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Accurate, reproducible endodontic testing is essential for determining the proper diagnosis of an injured tooth. Several types of tests can be used to help evaluate the vitality of a tooth. Equally important, other tests are also available that assist dentists in determining the source of a patient’s pain. However, the starting point should reflect the famous words of Sir William Osler, MD: “Listen to your patient, he is telling you the diagnosis.”1
Excellent diagnosis essentially begins with two fundamental components: a doctor willing to listen to the patient’s chief complaint, and proper diagnostic tools. Among the most important tools are a precise periapical radiograph (PA) and bitewing (BW). Although a PA is often enough to provide an accurate portrayal of the patient’s condition, sometimes it alone does not suffice. Figure 1, Figure 2, and Figure 3 demonstrate a case that illustrates this point clearly. Despite two acceptable PAs (Figure 1 and Figure 2), it is difficult to assess the source of the patient’s pain to temperature. However, the BW radiograph Figure 3 provides significantly more clarity than either of the two PAs. The BW depicts localized bone loss (around tooth No. 2), a pulp stone (No. 2), a flat occlusion, numerous calcified canals, multiple restorations in tooth No. 30, and gross decay especially on tooth No. 3, which is the source of the patient’s pain to temperature. In this instance these images depict how much more useful a BW can be than just a conventional PA.
Evaluating the Health of a Tooth
Having established the importance of taking meticulous PAs and BWs, testing should be done to evaluate the health of a tooth. An array of tests could be performed, ranging from hot, cold, electric pulp testing (EPT), percussion, palpation, mobility, probing, biting, and anesthesia. All of these tests are useful, but depending on the patient’s chief complaint, some are more valuable than others. Hot and cold testing are generally considered to be the best for determining the responsiveness of pulpal, sensory neurons.2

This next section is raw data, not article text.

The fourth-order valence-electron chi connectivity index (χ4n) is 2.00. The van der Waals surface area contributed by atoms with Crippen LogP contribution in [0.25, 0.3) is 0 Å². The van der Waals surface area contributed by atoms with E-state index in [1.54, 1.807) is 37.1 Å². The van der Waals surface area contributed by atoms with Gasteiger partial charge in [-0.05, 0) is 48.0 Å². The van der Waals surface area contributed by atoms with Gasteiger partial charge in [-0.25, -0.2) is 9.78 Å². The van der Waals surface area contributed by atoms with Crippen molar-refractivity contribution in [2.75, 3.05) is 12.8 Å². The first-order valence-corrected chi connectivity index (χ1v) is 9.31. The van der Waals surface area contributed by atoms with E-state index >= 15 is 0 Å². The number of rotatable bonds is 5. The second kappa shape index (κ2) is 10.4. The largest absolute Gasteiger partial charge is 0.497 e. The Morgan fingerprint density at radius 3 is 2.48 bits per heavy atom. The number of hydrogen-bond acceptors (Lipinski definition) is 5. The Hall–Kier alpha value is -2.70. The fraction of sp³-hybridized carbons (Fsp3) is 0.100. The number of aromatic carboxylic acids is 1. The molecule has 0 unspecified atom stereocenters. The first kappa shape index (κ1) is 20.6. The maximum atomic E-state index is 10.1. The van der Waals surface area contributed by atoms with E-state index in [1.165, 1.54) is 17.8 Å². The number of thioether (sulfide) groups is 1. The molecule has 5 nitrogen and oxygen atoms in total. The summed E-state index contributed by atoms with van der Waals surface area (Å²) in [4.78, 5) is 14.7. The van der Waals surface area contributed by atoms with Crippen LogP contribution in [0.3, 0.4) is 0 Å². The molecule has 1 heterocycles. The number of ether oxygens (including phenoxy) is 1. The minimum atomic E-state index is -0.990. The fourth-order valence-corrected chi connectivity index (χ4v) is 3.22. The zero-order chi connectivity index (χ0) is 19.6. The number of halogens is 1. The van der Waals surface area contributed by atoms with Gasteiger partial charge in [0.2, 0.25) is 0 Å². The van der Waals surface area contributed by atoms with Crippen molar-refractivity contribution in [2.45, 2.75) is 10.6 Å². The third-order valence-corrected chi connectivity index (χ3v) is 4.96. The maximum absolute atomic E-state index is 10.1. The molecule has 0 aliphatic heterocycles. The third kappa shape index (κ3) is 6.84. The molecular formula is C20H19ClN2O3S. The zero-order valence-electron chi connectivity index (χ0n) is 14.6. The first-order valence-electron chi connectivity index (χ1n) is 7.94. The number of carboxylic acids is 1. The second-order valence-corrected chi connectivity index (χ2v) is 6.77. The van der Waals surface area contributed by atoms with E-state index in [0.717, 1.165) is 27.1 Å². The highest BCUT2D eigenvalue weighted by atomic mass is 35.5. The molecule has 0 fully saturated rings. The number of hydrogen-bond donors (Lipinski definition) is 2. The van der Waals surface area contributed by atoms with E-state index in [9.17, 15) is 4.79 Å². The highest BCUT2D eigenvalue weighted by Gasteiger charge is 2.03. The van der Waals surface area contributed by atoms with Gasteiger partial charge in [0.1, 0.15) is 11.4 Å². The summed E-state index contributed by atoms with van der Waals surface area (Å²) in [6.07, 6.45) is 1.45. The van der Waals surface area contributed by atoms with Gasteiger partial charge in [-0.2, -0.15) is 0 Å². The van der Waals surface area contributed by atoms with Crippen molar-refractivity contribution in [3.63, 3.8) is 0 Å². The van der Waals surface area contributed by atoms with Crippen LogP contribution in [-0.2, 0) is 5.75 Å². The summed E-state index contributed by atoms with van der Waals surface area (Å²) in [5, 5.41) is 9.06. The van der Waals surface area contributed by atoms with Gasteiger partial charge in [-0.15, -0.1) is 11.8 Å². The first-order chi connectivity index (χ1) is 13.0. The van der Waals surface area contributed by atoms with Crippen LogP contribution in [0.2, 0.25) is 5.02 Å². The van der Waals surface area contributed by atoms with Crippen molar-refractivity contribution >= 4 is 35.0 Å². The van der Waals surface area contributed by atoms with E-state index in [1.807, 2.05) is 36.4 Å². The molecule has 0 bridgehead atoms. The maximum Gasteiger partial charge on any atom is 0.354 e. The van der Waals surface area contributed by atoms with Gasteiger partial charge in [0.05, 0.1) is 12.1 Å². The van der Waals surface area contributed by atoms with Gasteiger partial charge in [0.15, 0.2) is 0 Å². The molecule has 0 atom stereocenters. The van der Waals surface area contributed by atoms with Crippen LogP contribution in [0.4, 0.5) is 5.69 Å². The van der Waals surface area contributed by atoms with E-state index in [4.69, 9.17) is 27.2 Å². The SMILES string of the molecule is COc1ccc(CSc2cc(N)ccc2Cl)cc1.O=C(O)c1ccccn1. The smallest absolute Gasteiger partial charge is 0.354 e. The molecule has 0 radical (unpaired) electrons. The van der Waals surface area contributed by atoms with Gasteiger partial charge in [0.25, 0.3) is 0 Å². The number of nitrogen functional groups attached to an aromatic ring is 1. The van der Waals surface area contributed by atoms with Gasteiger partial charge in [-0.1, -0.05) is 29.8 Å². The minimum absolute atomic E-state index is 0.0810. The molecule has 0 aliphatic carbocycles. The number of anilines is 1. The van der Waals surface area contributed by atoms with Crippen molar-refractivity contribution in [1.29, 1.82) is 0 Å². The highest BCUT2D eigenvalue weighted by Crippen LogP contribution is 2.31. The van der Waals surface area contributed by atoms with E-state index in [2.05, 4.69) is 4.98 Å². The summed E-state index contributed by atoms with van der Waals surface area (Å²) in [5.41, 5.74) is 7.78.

Hot testing can be performed with a heated gutta-percha or compound stick, friction, or—the most superior method—isolating the tooth with rubber dam and rinsing with a syringe filled with hot water.2 Cold can be tested using ice, frozen carbon dioxide, or, the most prudent alternative, a can of cold refrigerant spray, ie, 1,1,1,2 tetrofluoroethane (eg, Frigi-Dent™, Ellman International Inc., www.ellman.com).2 The latter is a simple way to elicit a response. When using this method, the clinician sprays the refrigerant spray on a piece of cotton and applies it to the tooth. In the author’s experience, using a loosely wound cotton ball held with a college pliar will produce a more accurate result than using a cotton tip applicator or a tightly wound cotton ball.
EPT can also be an effective test. However, responsiveness of the pulp to EPT does not reflect the histologic health or disease status of the pulp.3 Rather, a response only denotes that viable nerve fibers are present in the pulp. Moreover, the numerical figures associated with EPT readings are less relevant than numbers that appear to be outliers.2 EPT can be a highly useful adjunct for testing a tooth; however, it, too, has limitations as performing the test can be difficult or even impossible when the tooth has a full-coverage restoration.
Percussion and palpation can offer insight into acute pain that is occurring. While percussion alone cannot indicate that a tooth needs root canal therapy, this type of pain is often accompanied by an unhealthy, diseased pulp. Thermal testing must be done in tandem with this method to ensure that the discomfort does not stem from some parafunctional habit (clenching, grinding, etc) or for some other reason (such as placement of a recent restoration). A bitestick test can also be helpful in testing to see what is acute.2 However, the author prefers to have the patient bite on a smaller saliva ejector tip.
Mobility can often suggest improper occlusion, parafunctional habits, or possibly purulence underneath an infected tooth. Meanwhile, probing can provide an effective assessment of the periodontal health and whether any fractures exist.
It should be noted that not all of these tests need to be performed for every tooth examined. However, cold, percussion, mobility, and probing should be done most frequently, because they are usually the most reliable and helpful tests to enable proper diagnosis and restorability of the tooth.2 The author performs all four of these tests on more than 90% of the teeth that he routinely evaluates.
Some clinicians prefer to assess the source of the pain by testing the likely tooth in question first, either by percussion or cold. However, a different method, which the author prefers, is to test what appears to be a healthy tooth first. This provides two primary benefits: it allows the clinician to ascertain the patient’s baseline to cold or percussion, and it encourages further rapport with the patient. Eliciting pain from patients immediately after meeting and greeting them is not conducive to developing a relationship of trust with them. If the clinician is a specialist, some patients may be meeting him or her for the first time.